Another blaze at Boggabri was downgraded from emergency to “watch and act” during the evening.

Residents were advised to seek shelter as it was too late to leave.

The RFS tweeted that a fire is also burning under catastrophic conditions towards houses in Kains Flat, north-east of Mudgee. Crews are currently undertaking property protection.

A statewide fire ban was in place for the entire weekend in NSW as temperatures swelled across the state’s north, with Scone and Walgett tipped to reach 46C and 47C respectively on Sunday.

NSW RFS – Update on dangerous fire weather across NSW

NSW RFS – Update on dangerous fire weather across NSW

Posted by NSW Rural Fire Service on 2017年2月11日

The Bureau of Meteorology (BoM) said a trough was moving north-east from the central region earlier in the day, producing very hot, dry and gusty north-westerly winds.

“The forecast catastrophic fire weather conditions on Sunday in the upper Hunter and fringes of adjoining districts are rare in NSW. Sunday is shaping up to be the worst fire weather day so far of the season,” BoM acting NSW regional director Stephen Lellyett said.

Catastrophic fire danger ratings were in place for the Greater Hunter, Central Ranges and North Western, and an extreme fire danger forecast for North Coast, Northern Slopes, Upper Central West Plains and Lower Central West Plains.

The “watch and act” list was down from seven to two fires, which previously included Narromine, Myall River, Terreel, Wherrol Flat, Giro and Beechwood.

“With extreme fire conditions expected in this area today, fires could spread rapidly and may impact small remote villages and roads in the area,” RFS said.

Meanwhile in southern Queensland, the heatwave continues to intensify, with records tumbling in numerous towns.

Dalby broke Saturday’s February record with temperatures at 42C just after midday, the BoM tweeted.

In the state’s south, Toowoomba has broken Saturday’s all-time record, with the mercury at 40.8C.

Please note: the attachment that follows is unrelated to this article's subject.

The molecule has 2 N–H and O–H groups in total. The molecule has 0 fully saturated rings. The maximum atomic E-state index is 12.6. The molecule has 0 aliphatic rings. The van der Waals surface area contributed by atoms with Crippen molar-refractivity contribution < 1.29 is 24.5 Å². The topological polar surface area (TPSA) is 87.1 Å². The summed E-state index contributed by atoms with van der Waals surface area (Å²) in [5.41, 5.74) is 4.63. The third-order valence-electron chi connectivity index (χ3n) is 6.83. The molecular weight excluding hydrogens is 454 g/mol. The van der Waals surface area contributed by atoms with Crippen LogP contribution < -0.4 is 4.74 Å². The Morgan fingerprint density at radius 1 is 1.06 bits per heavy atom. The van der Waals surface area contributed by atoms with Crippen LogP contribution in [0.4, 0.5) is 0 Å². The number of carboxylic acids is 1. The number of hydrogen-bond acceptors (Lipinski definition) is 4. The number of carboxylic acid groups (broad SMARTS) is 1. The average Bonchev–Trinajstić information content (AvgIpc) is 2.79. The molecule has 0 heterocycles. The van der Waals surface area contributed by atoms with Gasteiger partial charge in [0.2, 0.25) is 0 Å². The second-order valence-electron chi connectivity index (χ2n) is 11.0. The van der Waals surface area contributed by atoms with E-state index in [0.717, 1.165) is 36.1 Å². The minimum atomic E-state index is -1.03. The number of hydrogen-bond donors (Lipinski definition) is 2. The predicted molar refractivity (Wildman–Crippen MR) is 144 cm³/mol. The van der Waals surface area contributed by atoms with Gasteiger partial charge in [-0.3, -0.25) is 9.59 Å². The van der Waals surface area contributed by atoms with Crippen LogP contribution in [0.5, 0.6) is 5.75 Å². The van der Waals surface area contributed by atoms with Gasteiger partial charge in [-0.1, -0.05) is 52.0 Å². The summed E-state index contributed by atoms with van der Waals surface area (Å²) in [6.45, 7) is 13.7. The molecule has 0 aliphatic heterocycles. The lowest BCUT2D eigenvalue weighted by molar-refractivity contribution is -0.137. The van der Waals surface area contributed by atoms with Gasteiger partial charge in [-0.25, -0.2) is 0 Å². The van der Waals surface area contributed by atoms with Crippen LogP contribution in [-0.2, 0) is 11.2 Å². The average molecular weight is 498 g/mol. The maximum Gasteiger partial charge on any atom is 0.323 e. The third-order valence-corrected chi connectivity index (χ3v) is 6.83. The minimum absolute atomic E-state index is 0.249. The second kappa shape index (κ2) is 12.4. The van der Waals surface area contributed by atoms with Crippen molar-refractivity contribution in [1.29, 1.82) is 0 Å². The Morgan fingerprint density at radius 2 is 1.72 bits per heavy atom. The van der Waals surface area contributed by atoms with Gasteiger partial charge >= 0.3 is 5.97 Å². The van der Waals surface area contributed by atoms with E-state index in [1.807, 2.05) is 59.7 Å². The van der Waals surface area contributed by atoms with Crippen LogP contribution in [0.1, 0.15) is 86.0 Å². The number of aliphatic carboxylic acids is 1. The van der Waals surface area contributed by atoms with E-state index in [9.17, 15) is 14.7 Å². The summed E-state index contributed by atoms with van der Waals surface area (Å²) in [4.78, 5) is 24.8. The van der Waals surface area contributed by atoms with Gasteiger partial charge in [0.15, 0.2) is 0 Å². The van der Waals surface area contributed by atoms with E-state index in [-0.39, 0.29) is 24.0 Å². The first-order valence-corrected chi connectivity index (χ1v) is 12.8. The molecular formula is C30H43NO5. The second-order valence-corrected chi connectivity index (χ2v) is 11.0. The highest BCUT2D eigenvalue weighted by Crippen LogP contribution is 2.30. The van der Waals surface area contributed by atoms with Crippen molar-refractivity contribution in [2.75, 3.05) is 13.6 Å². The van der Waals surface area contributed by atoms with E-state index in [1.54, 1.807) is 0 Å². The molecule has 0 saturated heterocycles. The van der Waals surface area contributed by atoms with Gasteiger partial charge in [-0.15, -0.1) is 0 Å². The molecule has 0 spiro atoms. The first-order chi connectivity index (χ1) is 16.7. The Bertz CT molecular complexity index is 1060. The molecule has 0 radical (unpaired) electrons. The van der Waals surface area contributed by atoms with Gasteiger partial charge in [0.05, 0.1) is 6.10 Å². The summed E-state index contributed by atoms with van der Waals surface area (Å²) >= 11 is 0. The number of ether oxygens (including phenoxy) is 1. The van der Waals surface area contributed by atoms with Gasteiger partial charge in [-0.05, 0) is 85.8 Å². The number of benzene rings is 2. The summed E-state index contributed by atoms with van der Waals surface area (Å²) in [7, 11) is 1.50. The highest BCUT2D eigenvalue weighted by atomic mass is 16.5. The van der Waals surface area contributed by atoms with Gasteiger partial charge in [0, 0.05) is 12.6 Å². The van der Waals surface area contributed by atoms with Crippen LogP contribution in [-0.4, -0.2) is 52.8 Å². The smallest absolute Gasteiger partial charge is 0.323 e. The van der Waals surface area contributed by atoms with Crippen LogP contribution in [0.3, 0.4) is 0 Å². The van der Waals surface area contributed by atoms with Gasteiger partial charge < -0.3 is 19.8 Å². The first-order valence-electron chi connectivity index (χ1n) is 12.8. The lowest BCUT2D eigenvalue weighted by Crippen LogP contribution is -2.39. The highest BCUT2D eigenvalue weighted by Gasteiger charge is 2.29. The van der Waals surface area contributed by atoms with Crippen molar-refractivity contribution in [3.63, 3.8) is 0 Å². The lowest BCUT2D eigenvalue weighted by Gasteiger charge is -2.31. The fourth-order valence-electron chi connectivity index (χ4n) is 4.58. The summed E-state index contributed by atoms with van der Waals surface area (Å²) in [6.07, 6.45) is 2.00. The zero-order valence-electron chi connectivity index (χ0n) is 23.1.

Deliberately lit

A 13-year-old boy, a 32-year-old man and a 40-year-old man were arrested in separate incidents for deliberately lighting fires.

RFS commissioner Fitzsimmons said the act of arsony was a “heinous act”.

“How dare they, how dare you. It’s a criminal act, it’s a dangerous act,” he said.
“You put the lives at risk of our firefighters, the vast majority of whom are out there doing it for free, simply to make a difference and protect their local community.”

NSW snakes may seek heat relief in homes

NSW bushfire
NSW residents be on the lookout for snakes seeking refuge. Photo: Getty

NSW residents living close to the bush have been warned to be on the lookout for snakes in their homes as the reptiles seek refuge from the heat.

Central Coast snake catcher and venomous snake expert John Mostyn said on Sunday that, contrary to popular belief, snakes did not enjoy very hot temperatures.

“When it gets about 35C, they actually want to cool down,” Mr Mostyn told AAP.

“That’s when they come into people’s houses, where it’s cooler.

“Laundries, garages and places like that, and if there are ponds around homes the snakes will head to them.”

Mr Mostyn, whose company, John’s Reptile Awareness Displays, runs snake handling courses said there had been an increase since Friday in calls to recover snakes from homes in the Hunter Region and on the Central Coast.

Red-bellied black snakes, green tree snakes and swamp snakes were among the species most commonly encountered.

He urged anyone who found a snake inside their home to remain calm and leave the room as quickly as possible.

“Stuff a towel under the crack under the door – that way they can’t get out through the crack in the door – and call a licensed snake catcher to come and get it,” he said.

“Don’t try to catch or kill it yourself.”

– with AAP, ABC